As the nation reflected on 9/11 and how their communities were impacted, American Muslims are still reconciling what the last 20 years have meant for them. PBS NewsHour’s Amna Nawaz on Sept. 14 spoke with Kashif Shaikh, Co-Founder and President of Pillars Fund, about how Muslim Americans have been represented on screen over the years.
Shaikh said the most basic problems has been that Muslims on screen have traditionally been represented in a negative light associated with terrorism or been subject to “othering.”
“Hollywood … has really reinforced tropes about whether it be about Black folks, about LGBT folks — and they were doing the same thing about Muslims ,” Shaikh said. “What we’re really advocating for is not positive portrayals of Muslims. The goal is to have a multitude of representation of Muslims, because Muslims are so nuanced — they have so many stories to tell.”
A 2021 Pillars Fund study, “Missing and Maligned” (https://pillarsfund.org/culture-change/research-muslims-in-film/), looked at 200 top-grossing movies between 2017 and 2019 in several countries and found that out of almost 9,000 speaking roles, fewer than 2 percent were Muslim characters. Overall, only about a quarter of Muslim characters represented were female. An overwhelming majority — almost 91 percent — of the 200 films did not feature even one speaking character who was Muslim.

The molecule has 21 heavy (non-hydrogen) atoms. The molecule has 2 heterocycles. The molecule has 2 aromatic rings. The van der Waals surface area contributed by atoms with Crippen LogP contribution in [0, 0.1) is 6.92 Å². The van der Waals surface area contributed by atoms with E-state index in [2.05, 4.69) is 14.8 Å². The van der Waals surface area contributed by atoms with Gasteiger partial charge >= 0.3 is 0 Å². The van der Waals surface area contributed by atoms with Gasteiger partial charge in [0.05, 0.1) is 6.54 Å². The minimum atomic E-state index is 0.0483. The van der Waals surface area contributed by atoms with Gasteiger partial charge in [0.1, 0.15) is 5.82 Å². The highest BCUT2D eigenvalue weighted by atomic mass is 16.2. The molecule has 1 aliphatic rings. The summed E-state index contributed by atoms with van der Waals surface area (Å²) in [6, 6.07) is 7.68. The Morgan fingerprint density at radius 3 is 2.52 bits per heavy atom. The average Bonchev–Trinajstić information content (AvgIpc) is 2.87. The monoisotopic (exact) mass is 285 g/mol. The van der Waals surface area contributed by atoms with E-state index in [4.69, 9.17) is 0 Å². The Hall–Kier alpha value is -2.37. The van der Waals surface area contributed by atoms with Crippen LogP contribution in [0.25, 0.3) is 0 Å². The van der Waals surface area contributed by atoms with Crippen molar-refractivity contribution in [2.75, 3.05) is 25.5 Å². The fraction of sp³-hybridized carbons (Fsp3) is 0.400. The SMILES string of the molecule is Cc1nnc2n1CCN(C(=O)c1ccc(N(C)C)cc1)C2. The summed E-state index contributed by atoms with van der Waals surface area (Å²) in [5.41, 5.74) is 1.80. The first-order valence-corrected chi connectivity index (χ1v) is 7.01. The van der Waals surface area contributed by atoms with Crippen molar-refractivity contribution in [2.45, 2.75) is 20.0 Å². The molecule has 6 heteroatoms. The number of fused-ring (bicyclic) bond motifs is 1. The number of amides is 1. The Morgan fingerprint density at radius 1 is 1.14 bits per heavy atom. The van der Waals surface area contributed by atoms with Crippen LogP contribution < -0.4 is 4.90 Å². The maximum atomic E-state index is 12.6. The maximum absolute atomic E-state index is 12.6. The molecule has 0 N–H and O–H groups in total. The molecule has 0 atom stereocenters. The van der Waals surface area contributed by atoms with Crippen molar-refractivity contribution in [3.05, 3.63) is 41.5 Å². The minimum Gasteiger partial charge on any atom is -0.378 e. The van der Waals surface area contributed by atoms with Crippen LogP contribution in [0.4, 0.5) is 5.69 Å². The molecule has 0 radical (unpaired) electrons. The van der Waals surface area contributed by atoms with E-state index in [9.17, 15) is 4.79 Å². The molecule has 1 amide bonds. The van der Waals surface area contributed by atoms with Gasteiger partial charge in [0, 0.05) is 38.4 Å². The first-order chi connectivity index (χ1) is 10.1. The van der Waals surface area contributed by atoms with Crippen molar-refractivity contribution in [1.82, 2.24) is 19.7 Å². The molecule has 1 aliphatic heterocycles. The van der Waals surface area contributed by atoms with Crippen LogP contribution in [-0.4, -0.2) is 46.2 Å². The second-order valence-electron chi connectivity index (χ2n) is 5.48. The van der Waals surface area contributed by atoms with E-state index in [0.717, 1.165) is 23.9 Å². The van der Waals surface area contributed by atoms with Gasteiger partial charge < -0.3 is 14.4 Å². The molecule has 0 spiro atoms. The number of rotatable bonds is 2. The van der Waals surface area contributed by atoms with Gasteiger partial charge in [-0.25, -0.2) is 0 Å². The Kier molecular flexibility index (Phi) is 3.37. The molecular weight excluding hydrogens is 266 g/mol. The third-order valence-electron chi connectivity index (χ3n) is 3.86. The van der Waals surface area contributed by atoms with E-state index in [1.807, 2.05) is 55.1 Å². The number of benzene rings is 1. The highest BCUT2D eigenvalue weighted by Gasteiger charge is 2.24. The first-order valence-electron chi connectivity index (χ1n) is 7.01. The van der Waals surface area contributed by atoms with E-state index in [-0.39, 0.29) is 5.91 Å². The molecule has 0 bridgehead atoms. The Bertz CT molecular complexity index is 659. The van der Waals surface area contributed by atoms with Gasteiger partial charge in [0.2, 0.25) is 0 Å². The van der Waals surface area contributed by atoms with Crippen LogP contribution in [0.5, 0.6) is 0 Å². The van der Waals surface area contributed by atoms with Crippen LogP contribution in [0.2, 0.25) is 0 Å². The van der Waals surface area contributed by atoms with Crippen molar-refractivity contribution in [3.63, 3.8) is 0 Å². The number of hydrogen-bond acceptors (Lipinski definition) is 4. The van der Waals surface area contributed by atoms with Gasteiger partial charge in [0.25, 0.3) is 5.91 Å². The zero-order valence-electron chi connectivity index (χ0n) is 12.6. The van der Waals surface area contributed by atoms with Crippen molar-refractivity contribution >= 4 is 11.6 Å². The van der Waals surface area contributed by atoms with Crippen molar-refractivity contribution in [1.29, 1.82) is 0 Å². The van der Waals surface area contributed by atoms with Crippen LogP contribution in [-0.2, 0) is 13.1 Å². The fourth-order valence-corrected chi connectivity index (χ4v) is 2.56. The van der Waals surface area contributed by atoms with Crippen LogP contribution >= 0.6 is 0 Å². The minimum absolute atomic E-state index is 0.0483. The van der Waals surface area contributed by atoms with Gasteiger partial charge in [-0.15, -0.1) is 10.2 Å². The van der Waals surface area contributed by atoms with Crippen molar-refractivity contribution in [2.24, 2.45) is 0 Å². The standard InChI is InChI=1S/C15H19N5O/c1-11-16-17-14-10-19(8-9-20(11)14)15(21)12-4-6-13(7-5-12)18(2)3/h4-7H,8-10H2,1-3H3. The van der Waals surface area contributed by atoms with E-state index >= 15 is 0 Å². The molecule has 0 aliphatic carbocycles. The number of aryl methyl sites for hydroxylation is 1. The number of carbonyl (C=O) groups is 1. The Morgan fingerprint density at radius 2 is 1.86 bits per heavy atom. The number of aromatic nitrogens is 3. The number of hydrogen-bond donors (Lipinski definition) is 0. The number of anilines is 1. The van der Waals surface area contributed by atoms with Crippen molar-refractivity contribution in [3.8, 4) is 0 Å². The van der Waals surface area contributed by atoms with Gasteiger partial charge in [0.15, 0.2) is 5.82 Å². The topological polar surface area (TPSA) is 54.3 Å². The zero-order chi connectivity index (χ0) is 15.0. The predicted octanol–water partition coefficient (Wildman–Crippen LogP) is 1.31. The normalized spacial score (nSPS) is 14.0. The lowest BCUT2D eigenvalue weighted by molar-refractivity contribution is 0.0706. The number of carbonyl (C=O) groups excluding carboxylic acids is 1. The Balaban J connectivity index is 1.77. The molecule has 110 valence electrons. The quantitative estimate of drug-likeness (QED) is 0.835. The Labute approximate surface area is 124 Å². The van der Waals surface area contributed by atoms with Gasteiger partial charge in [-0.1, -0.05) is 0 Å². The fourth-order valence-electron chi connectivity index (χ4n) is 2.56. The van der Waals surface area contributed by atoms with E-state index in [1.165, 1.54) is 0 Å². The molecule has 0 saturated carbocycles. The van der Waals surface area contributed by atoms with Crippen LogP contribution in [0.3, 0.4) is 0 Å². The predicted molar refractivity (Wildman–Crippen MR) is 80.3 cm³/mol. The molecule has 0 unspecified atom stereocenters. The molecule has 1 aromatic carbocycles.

“I knew that the portrayals were incredibly negative — [but] I actually didn’t recognize just how erased we were from the screen,” Shaikh said.
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